Even so, it is clear that Maria achieves more moral integrity than Elisabeth. Maria wins the moral victory and dies; Elisabeth wins the political victory and survives, thus showing the gap between politics and moral integrity.
Another major drama on Mary Stuart is by Maria von Ebner-Eschenbach, Maria Stuart in Schottland; Mary Stuart in Scotland (1860), which serves as a prequel to Schiller's play.
Steffan Davies, ‘“Du wagst es, meine Worte zu deuten?”: Unreliable Evidence on Schiller’s Stage’, Modern Language Review 106:3 (2011), 779-96
Robin Harrison, ‘Ideal Perfection and the Human Condition: Morality and Necessity in Schiller’s Maria Stuart’, Oxford German Studies 20-21 (1991-92), 46-68
Gail K. Hart, ‘The Stage and the State: The Excecution of Schiller’s Maria Stuart’, Seminar 35:2 (1999), 95-106
Todd Kontje, ‘Staging the Sublime: Schiller’s Maria Stuart as Ironic Tragedy’, Modern Language Studies 22:2 (1992), 88-101
Susanne Kord, ‘Performing Genders: Three Plays on the Power of Women’, Monatshefte 86:1 (1994), 95-115
Roland Krebs, ‘Histoire politique et éthique dans les drames de Schiller: L’exemple de Maria Stuart’, Études Germaniques 60:4 (2005), 665-79
Kari Lokke , ‘Schiller’s “Maria Stuart”: The Historical Sublime and the Aesthetics of Gender’, Monatshefte 82:2 (1990), 123-41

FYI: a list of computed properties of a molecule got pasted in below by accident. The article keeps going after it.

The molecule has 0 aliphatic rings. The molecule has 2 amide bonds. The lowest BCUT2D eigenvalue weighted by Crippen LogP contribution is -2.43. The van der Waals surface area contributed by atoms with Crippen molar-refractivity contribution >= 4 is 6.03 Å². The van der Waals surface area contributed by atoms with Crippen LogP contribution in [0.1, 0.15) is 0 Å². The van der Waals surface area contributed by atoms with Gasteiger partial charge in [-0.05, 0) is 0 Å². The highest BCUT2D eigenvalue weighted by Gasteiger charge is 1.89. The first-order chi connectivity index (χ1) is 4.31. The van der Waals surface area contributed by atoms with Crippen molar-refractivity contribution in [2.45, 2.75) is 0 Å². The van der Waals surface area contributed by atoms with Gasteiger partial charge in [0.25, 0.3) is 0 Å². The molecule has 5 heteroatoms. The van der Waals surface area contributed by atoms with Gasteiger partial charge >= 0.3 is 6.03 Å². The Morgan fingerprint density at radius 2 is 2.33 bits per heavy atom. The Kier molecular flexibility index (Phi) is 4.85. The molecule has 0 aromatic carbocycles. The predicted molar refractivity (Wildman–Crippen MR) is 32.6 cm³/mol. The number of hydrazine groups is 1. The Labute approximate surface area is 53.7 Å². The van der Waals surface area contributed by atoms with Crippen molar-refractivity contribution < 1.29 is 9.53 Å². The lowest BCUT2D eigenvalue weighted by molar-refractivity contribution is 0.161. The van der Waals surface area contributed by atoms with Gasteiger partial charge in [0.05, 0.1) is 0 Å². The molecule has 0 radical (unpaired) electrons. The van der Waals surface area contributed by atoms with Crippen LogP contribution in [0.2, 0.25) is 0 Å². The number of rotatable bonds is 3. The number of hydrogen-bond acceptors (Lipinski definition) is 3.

Dennis F. Mahoney, 'Maria Stuart Adaptations in the Twentieth and Twenty-First Centuries: From "Classical" Parodies to Contemporary Politics', in Who Is This Schiller Now? Essays on His Reception and Significance, ed. by Jeffrey High, Nicholas Martin and Norbert Oellers (Rochester, NY: Camden House, 2011), pp. 403-24
Steven D. Martinson, ‘Maria Stuart: Physiology and Politics’, in A Companion to the Works of Friedrich Schiller, ed. by Steven D. Martinson (Rochester, NY: Camden House, 2005), pp. 213-26
Ritchie Robertson, 'From Martyr to Vampire: The Figure of Mary Stuart in Drama from Vondel to Swinburne', in Who Is This Schiller Now? Essays on His Reception and Significance, ed. by Jeffrey High, Nicholas Martin and Norbert Oellers (Rochester, NY: Camden House, 2011), pp. 321-39
Jeffrey L. Sammons, ‘Mortimer’s Conversion and Schiller’s Allegiances’, Journal of English and Germanic Philology 72 (1973), 155-66
Lesley Sharpe, Schiller and the Historical Character: Presentation and Interpretation in the Historiographical Works and in the Historical Dramas (Oxford: Oxford University Press, 1982)
Lesley Sharpe, Friedrich Schiller: Drama, Thought and Politics (Cambridge: Cambridge University Press, 1991)
Rebecca Steele, ‘The Great Cover-Up: The Double Containment of Woman in Friedrich Schiller’s Maria Stuart’, Seminar 49:4 (2013), 365-84
Erika Swales, Schiller: Maria Stuart (London: Grant & Cutler, 1988)
Further Reading in German
Chenxi Tang, ‘Theatralische Inszenierung der Weltordnung. Völkerrecht, Zeremonialwissenschaft und Schillers Maria Stuart’, Jahrbuch der deutschen Schiller-Gesellschaft 55 (2011), 142-68
Maria Stuart in German; click on a word for the English translation